Touch of Doomed Romanticism

Cape Times (South Africa), June 15, 2007 | Go to article overview

Touch of Doomed Romanticism


HHH

ASK THE DUST. Directed by Robert Towne, with Colin Farrell, Salma Hayek, Donald Sutherland, Eileen Atkins, Idina Menzel, William Mapother and Tamara Craig Thomas.

Review: KEVIN CRUST

Lovers of Los Angeles literature and especially the works of John Fante have long anticipated the arrival of the movie version of Ask the Dust.

That it was entrusted to Robert Towne, of Chinatown fame and keeper of a tradition of Southern California writers, has been a source of comfort and high hopes. Thirty years of gestation have produced a film of great beauty with unfulfilled promise - a disappointment, but with much to recommend and be glad about. It is a reverent treatment of the touchstone novel about tyro writer Arturo Bandini and his adventures in the City of Angels that perhaps clings too closely to the original while neglecting the intricacies of its main character.

Colin Farrell stars as the Italian American Bandini, five months removed from Boulder, Colorado, and full of youthful bravado. Emboldened by the publication of a short story in a literary magazine, he is inspired and discouraged by his surroundings. The tragic faces of the Midwesterners who've come to LA seeking sun-drenched asylum and peaceful death haunt him even as he finds insight in their plight. The bright, corrosive daylight of each new morning drives him into the cover of darkness to stare at his typewriter collecting dust blown in from the distant Mojave Desert. …

The rest of this article is only available to active members of Questia

Already a member? Log in now.

Notes for this article

Add a new note
If you are trying to select text to create highlights or citations, remember that you must now click or tap on the first word, and then click or tap on the last word.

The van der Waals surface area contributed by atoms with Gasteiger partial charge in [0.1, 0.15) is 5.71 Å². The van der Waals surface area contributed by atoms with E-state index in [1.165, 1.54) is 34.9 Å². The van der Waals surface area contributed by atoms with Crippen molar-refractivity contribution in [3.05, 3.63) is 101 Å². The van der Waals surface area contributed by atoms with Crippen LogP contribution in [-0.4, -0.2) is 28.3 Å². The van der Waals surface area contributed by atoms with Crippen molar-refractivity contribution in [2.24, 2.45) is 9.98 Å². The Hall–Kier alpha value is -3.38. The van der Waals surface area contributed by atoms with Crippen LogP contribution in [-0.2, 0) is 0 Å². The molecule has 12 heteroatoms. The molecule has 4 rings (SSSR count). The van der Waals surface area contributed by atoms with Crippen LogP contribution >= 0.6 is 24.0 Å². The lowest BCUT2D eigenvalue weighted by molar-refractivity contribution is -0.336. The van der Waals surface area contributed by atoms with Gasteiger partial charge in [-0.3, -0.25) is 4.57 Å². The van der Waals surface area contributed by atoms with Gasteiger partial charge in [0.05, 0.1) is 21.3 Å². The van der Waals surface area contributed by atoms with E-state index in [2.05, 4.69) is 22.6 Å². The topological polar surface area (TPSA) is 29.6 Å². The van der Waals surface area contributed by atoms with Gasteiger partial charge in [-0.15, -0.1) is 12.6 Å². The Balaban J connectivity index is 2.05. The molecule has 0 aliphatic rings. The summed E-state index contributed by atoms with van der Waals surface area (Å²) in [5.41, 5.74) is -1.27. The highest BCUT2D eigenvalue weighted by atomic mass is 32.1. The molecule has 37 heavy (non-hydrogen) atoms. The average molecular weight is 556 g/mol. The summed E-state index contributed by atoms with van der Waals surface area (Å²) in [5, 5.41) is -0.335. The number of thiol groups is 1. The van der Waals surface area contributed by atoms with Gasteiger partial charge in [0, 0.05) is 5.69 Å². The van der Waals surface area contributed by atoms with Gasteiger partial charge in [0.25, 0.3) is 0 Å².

One moment ...
Default project is now your active project.
Project items
Notes
Cite this article

Cited article

Style
Citations are available only to our active members.
Buy instant access to cite pages or passages in MLA 8, MLA 7, APA and Chicago citation styles.

(Einhorn, 1992, p. 25)

(Einhorn 25)

(Einhorn 25)

1. Lois J. Einhorn, Abraham Lincoln, the Orator: Penetrating the Lincoln Legend (Westport, CT: Greenwood Press, 1992), 25, http://www.questia.com/read/27419298.

Note: primary sources have slightly different requirements for citation. Please see these guidelines for more information.

Cited article

Touch of Doomed Romanticism
Settings

Settings

Typeface
Text size Smaller Larger Reset View mode
Search within

Search within this article

Look up

Look up a word

  • Dictionary
  • Thesaurus
Please submit a word or phrase above.
Print this page

Print this page

Why can't I print more than one page at a time?

Help
Full screen
Items saved from this article
  • Highlights & Notes
  • Citations
Some of your highlights are legacy items.

Highlights saved before July 30, 2012 will not be displayed on their respective source pages.

You can easily re-create the highlights by opening the book page or article, selecting the text, and clicking “Highlight.”

matching results for page

    Questia reader help

    How to highlight and cite specific passages

    1. Click or tap the first word you want to select.
    2. Click or tap the last word you want to select, and you’ll see everything in between get selected.
    3. You’ll then get a menu of options like creating a highlight or a citation from that passage of text.

    OK, got it!

    Cited passage

    Style
    Citations are available only to our active members.
    Buy instant access to cite pages or passages in MLA 8, MLA 7, APA and Chicago citation styles.

    "Portraying himself as an honest, ordinary person helped Lincoln identify with his audiences." (Einhorn, 1992, p. 25).

    "Portraying himself as an honest, ordinary person helped Lincoln identify with his audiences." (Einhorn 25)

    "Portraying himself as an honest, ordinary person helped Lincoln identify with his audiences." (Einhorn 25)

    "Portraying himself as an honest, ordinary person helped Lincoln identify with his audiences."1

    1. Lois J. Einhorn, Abraham Lincoln, the Orator: Penetrating the Lincoln Legend (Westport, CT: Greenwood Press, 1992), 25, http://www.questia.com/read/27419298.

    Cited passage

    Thanks for trying Questia!

    Please continue trying out our research tools, but please note, full functionality is available only to our active members.

    Your work will be lost once you leave this Web page.

    Buy instant access to save your work.

    Already a member? Log in now.

    Search by... Author
    Show... All Results Primary Sources Peer-reviewed

    Oops!

    An unknown error has occurred. Please click the button below to reload the page. If the problem persists, please try again in a little while.